Finally, Campbell submits that the District Court clearly erred in determining that 1.5 kilograms of crack cocaine could be attributed to him and considered as part of his relevant conduct. The Sentencing Guidelines provide that “[w]here there is no drug seizure or the amount seized does not reflect the scale of the offense, the court shall approximate the quantity of the controlled substance. In making this determination, the court may consider, for example, … similar transactions in controlled substances by the defendant.” U.S.S.G. ? 2D1.1, cmt. n. 12. Thus, we have recognized that “in calculating the amount of drugs involved in a particular operation, a degree of estimation is sometimes necessary.” Paulino, 996 F.2d at 1545. Nevertheless, the court “must carefully scrutinize the government’s proof to ensure that its estimates are supported by a preponderance of the evidence.” Id.


At Campbell’s sentencing, the court questioned the Government’s lawyer on its calculation. The Government described that its calculation was based on the statements Campbell had made. Specifically, Campbell had stated that he regularly obtained crack from Chris Motley, a/k/a “C Mott,” in quarter ounce, half ounce, and one ounce amounts from approximately January 1992 to 1995. The largest amount Campbell received from Motley was four and one half ounces. Using “a conservative approach in doing the math,” the Government stated that Campbell’s transactions with Motley involved approximately 1.5 kilograms of crack cocaine. In addition, Campbell had stated that he dealt with Darrel Boxley, a/k/a “Biddy,” in one, two, or three ounces of crack cocaine every 10 days for a period of a year. Again using a conservative calculation, the Government stated that this would have totaled around half a kilogram. Thus, the Government proffered that Campbell dealt with at least 1.5 kilograms of crack cocaine.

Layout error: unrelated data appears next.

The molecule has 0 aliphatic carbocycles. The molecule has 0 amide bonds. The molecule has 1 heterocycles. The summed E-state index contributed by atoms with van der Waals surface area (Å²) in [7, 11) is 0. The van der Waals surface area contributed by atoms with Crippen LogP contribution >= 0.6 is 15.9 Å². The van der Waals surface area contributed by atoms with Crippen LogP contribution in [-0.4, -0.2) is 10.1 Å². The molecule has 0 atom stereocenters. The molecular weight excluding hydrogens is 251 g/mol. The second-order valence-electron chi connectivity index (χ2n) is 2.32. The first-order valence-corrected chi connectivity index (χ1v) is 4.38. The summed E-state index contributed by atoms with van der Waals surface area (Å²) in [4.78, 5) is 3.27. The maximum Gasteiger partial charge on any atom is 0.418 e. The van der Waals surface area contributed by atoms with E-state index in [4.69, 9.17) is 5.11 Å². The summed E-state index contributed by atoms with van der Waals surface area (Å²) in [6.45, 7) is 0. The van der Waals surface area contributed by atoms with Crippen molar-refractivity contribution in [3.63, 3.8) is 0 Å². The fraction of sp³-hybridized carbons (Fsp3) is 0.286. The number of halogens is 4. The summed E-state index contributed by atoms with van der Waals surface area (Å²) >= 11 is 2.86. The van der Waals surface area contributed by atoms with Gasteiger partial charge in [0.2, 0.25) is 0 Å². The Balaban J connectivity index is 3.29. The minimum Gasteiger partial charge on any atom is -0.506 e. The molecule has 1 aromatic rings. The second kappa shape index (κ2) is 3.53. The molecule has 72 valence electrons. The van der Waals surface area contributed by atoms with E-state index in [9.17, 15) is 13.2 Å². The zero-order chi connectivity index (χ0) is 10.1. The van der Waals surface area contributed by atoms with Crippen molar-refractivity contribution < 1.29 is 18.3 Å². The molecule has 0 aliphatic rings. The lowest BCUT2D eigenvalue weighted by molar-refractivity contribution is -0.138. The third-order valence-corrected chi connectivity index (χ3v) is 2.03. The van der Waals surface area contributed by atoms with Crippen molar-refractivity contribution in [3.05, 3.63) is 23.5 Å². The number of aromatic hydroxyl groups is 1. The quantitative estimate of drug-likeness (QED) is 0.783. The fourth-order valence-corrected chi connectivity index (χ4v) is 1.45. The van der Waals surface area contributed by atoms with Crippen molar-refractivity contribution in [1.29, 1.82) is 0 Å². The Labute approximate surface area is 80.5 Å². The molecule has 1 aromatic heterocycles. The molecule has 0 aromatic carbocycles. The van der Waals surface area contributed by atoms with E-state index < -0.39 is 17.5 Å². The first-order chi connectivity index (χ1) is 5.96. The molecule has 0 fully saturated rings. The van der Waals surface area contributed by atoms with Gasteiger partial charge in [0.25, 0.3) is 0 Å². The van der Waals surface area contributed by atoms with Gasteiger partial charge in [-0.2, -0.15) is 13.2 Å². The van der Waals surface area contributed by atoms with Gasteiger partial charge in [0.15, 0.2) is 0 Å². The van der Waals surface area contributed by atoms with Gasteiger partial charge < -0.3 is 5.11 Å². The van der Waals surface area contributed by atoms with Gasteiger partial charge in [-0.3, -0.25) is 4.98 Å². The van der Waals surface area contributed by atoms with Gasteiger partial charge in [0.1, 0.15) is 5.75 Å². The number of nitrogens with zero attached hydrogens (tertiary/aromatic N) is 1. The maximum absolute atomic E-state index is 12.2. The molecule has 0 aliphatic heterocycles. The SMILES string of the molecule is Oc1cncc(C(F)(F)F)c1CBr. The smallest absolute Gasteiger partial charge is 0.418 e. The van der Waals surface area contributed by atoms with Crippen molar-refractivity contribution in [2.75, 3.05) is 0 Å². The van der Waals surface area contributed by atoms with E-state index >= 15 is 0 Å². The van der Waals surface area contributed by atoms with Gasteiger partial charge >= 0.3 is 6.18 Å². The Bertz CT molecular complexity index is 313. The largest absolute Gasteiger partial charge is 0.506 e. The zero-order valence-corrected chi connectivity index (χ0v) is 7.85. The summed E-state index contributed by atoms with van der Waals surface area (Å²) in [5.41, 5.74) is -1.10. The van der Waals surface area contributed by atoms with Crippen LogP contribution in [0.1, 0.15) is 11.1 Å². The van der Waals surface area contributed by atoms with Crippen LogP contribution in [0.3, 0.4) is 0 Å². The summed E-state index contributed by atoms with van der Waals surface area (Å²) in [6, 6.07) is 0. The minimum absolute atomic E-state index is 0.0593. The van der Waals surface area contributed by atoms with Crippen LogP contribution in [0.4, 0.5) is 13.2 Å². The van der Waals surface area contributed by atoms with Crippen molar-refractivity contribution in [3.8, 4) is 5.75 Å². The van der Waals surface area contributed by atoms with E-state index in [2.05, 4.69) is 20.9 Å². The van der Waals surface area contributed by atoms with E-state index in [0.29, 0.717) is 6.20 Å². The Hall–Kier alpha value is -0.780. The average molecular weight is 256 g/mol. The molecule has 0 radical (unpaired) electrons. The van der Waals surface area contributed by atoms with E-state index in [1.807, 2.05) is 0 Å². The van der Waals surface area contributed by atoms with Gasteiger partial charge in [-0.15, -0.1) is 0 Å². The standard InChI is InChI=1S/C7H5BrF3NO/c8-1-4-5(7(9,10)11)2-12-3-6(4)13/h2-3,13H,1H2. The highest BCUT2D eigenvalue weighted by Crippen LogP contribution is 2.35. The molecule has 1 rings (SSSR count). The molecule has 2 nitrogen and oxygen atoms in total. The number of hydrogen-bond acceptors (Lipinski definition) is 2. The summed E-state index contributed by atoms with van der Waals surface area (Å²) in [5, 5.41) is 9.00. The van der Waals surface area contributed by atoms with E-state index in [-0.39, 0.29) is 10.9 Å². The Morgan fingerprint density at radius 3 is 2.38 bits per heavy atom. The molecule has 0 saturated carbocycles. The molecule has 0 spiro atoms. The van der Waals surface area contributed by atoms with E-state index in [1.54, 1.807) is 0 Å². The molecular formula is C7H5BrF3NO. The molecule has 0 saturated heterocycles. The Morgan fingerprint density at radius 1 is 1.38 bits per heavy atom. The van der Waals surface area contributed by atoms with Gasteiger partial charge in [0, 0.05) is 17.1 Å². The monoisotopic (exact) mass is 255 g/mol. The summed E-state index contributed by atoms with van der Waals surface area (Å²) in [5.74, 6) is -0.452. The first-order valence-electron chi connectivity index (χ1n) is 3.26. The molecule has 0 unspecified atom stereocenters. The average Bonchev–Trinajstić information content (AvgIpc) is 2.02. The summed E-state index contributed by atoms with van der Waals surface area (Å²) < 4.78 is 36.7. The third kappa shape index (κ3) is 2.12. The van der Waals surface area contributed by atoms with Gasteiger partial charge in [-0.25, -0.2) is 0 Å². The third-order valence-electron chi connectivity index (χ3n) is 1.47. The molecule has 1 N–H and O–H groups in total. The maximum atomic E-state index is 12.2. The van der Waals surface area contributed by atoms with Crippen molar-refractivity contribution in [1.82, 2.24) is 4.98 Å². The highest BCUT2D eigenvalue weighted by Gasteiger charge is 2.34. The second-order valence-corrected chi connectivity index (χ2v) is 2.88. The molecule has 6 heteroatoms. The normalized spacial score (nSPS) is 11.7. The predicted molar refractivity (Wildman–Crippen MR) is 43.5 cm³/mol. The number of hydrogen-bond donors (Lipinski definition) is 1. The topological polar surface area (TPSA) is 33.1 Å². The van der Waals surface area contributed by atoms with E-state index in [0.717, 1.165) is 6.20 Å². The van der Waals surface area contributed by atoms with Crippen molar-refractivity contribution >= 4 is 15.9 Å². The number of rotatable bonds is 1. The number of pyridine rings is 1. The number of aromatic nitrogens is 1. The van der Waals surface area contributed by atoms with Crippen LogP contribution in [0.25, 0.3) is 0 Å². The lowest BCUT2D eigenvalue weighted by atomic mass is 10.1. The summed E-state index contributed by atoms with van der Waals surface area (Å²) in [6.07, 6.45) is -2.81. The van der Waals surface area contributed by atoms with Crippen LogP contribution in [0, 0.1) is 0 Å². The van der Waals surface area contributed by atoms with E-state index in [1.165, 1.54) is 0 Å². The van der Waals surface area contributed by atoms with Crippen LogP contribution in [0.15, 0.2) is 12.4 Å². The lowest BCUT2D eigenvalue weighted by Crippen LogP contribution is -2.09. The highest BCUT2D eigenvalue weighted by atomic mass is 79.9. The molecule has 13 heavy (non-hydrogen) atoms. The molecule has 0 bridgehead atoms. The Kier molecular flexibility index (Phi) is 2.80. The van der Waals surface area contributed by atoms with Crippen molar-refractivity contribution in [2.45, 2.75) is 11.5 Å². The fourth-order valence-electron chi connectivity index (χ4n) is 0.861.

We cannot hold that the District Court clearly erred in adopting the Government’s findings on the amount of drugs attributable to Campbell. First, as we noted earlier, Campbell did not present any evidence that would have contradicted his earlier statements to law enforcement officials. Moreover, statements from informants corroborated that Campbell dealt in these amounts. Finally, the Government also stated that it had a tape recording of Campbell proposing the sale of a kilogram of crack cocaine. Thus, we conclude that the District Court did not err in finding that 1.5 kilograms of crack cocaine could be attributed to Campbell.



Accordingly, for the reasons explained above, we will affirm the District Court’s sentence.



Letter from Bonnie R. Schlueter, Assistant U.S. Attorney for the Western District of Pennsylvania, to Marcia M. Waldron, Clerk of the Court, 12/14/00, at 1


Letter from Lisa B. Freeland, Assistant Federal Public Defender, to Marcia M. Waldron, Clerk of the Court, 12/15/00, at 2


BeforeApprendi, the quantity of drugs in a ? 841 conviction was merely a sentencing factor to be determined by the court, not an element of the offense subject to a jury finding. See United States v. Vazquez, 271 F.3d 93, 2001 WL 1188250, at *3 (3d Cir. Oct. 9, 2001) (en banc).


For a more detailed analysis of the relevant conduct determination, seeinfra Part III.C.


We note one exception; the rules with respect to privileges are, in fact, applicable to sentencing proceedings. Fed.R.Evid. 1101(d)(3)


SLOVITER, Circuit Judge, concurring.


This court held in United States v. Vazquez, 271 F.3d 93 (2001), a closely divided en banc decision, that the defendant’s sentence following his conviction for drug conspiracy was not plain error despite the failure to submit the issue of drug quantity to the jury. I wrote for the dissent that the error affected defendant’s substantial rights, relying on the decision in Apprendi v. New Jersey. The Supreme Court has now unanimously rejected that view in United States v. Cotton, 535 U.S. ___, 122 S.Ct. 1781, 152 L.Ed.2d 860 (2002). Therefore, I join the opinion of the majority.